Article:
By Koichiro Ishida in Taipei and Shinya Takagi, staff writer
Taiwan’s 2018 referendum that supported the continuation of the nation’s ban on Japanese food imports expired at the end of November. Taiwan has banned the import of all food products, except for alcohol beverages, from Fukushima, Ibaraki, Tochigi, Gunma, and Chiba since the Fukushima Daiichi Nuclear Power Plant accident in March 2011. Other Japanese prefectures are also required to submit proof of origin when they export food products to Taiwan.
Taiwan was the fourth largest export destination for Japanese agricultural, forestry and fisheries products and food products last year after Hong Kong, China, and the U.S. Taiwan received a total of 90.4 billion yen in these products, which is approximately 10% of all Japanese exports in this category. Taiwan mainly imports apples, alcoholic beverages, and condiments.
With the referendum no longer effective, the Japanese government hopes to resume exporting to Taiwan at the earliest opportunity and to encourage China and South Korea to follow suit.
Japan’s plan is to increase its food product exports more than fivefold to 5 trillion yen by 2030. Taiwan is one of the most promising for export expansion because the Taiwanese are familiar with Japanese cuisine. The Japanese government has used various venues to urge Taiwan to lift the restrictions, hoping to leverage it to shift the stance of China, which continues to impose import restrictions. An official at Japan’s Ministry of Agriculture, Forestry and Fisheries said that a total lifting of the Taiwanese ban will simplify export procedures in Japan and boost food exports from other prefectures as well.
Restrictions’ implication on Taiwan’s bid to join TPP
The Taiwanese administration under President Tsai Ing-wen has not issued an official comment on removing the import restrictions. In an attempt to strengthen ties with the U.S., the Tsai administration announced in August that it will allow the import of U.S. pork produced using ractopamine in January 2021. The administration is currently facing severe public backlash for that decision. This reveals the high level of interest in food safety among the Taiwanese people, dimming the prospects for an early lifting of the import restrictions on Japanese food products.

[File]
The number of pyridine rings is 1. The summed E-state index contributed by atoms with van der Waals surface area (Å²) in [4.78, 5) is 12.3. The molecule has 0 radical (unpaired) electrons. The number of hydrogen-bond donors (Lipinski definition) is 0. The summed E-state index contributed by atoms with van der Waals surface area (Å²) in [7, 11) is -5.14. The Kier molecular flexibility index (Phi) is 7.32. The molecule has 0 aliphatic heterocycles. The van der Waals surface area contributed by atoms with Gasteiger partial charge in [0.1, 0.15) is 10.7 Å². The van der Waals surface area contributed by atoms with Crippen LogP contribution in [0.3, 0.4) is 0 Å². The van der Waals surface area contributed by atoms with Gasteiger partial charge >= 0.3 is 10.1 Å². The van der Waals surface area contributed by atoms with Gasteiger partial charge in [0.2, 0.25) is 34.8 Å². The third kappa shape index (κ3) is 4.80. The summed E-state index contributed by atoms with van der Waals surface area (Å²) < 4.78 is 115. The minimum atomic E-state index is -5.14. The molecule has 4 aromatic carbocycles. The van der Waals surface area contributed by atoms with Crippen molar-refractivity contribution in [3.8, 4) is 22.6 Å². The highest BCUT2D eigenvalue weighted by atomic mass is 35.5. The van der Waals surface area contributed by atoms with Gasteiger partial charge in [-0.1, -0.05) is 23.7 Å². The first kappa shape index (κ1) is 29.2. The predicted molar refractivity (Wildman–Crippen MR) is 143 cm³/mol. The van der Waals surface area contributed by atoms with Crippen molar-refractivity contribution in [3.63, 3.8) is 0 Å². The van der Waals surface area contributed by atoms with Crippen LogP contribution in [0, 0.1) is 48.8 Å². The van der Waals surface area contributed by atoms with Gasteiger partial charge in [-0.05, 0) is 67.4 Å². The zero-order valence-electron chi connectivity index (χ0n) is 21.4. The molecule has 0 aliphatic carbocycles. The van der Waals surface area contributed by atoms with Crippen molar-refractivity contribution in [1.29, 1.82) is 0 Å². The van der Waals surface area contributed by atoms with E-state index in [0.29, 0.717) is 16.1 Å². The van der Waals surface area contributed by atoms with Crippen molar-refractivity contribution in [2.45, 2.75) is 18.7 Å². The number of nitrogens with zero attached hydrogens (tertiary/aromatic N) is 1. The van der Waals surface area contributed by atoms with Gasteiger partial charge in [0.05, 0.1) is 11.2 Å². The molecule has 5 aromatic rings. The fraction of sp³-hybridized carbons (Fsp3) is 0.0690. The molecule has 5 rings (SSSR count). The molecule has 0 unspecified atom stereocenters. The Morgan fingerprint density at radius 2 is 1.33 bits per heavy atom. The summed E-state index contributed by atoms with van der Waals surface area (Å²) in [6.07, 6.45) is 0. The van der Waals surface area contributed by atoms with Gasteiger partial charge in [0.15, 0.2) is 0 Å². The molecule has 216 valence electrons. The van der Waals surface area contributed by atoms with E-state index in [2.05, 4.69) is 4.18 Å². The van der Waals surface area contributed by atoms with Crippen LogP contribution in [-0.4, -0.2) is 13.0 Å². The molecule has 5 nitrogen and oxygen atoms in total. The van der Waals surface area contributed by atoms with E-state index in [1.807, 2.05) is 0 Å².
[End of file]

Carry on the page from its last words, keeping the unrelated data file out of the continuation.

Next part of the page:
Taiwanese public sentiment is largely supportive of continuing the ban. According to a study conducted by the Taiwan Foundation for Democracy in September, over 65% of Taiwanese oppose lifting the import restrictions while approximately 28% support the idea. If the administration pushes forward with eliminating the restrictions, it will inevitably face strong pushback. “It is as if the Tsai administration is holding a time bomb,” a foundation official said.
On the other hand, the import restrictions on Japanese food products pose a difficulty for the Tsai administration with regard to its aspiration to join the Trans-Pacific Partnership (TPP) trade pact. On Nov. 20, Chinese leader Xi Jinping announced his interest in joining the TPP. The Taiwanese are wary that if China joins the TPP before Taiwan does, it might make a move from inside to exclude Taiwan. Next year, Japan will chair the TPP. A senior Tsai administration official told Taiwanese media that the administration is concerned that the ban on Japanese food products may present an obstacle to negotiations to participate in the TPP. (Abridged)